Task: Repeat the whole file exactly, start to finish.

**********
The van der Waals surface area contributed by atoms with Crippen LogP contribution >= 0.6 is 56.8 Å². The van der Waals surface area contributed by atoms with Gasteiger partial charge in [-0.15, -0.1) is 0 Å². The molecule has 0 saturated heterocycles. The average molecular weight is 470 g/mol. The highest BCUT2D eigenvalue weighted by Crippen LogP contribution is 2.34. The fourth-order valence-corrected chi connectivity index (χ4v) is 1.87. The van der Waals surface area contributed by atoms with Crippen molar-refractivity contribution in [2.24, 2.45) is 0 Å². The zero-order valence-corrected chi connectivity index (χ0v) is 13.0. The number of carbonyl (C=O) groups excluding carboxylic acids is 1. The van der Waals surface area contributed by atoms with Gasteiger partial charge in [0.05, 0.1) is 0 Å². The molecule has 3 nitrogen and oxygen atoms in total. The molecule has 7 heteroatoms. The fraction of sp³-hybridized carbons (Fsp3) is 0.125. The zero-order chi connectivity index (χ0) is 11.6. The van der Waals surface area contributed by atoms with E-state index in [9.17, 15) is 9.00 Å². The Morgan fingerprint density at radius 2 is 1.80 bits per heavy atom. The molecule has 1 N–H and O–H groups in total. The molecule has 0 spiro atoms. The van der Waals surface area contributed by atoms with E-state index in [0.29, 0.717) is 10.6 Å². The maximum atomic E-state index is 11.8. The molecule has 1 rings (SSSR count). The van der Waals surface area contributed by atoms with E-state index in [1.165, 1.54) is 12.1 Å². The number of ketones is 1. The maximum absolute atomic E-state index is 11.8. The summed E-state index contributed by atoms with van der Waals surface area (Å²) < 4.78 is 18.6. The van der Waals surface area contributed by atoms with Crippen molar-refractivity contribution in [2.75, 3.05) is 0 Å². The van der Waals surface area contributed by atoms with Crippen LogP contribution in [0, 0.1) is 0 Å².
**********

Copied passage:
The van der Waals surface area contributed by atoms with Crippen LogP contribution >= 0.6 is 56.8 Å². The van der Waals surface area contributed by atoms with Gasteiger partial charge in [-0.15, -0.1) is 0 Å². The molecule has 0 saturated heterocycles. The average molecular weight is 470 g/mol. The highest BCUT2D eigenvalue weighted by Crippen LogP contribution is 2.34. The fourth-order valence-corrected chi connectivity index (χ4v) is 1.87. The van der Waals surface area contributed by atoms with Crippen molar-refractivity contribution in [2.24, 2.45) is 0 Å². The zero-order valence-corrected chi connectivity index (χ0v) is 13.0. The number of carbonyl (C=O) groups excluding carboxylic acids is 1. The van der Waals surface area contributed by atoms with Gasteiger partial charge in [0.05, 0.1) is 0 Å². The molecule has 3 nitrogen and oxygen atoms in total. The molecule has 7 heteroatoms. The fraction of sp³-hybridized carbons (Fsp3) is 0.125. The zero-order chi connectivity index (χ0) is 11.6. The van der Waals surface area contributed by atoms with E-state index in [9.17, 15) is 9.00 Å². The Morgan fingerprint density at radius 2 is 1.80 bits per heavy atom. The molecule has 1 N–H and O–H groups in total. The molecule has 0 spiro atoms. The van der Waals surface area contributed by atoms with E-state index in [0.29, 0.717) is 10.6 Å². The maximum atomic E-state index is 11.8. The molecule has 1 rings (SSSR count). The van der Waals surface area contributed by atoms with E-state index in [1.165, 1.54) is 12.1 Å². The number of ketones is 1. The maximum absolute atomic E-state index is 11.8. The summed E-state index contributed by atoms with van der Waals surface area (Å²) < 4.78 is 18.6. The van der Waals surface area contributed by atoms with Crippen molar-refractivity contribution in [2.75, 3.05) is 0 Å². The van der Waals surface area contributed by atoms with Crippen LogP contribution in [0, 0.1) is 0 Å².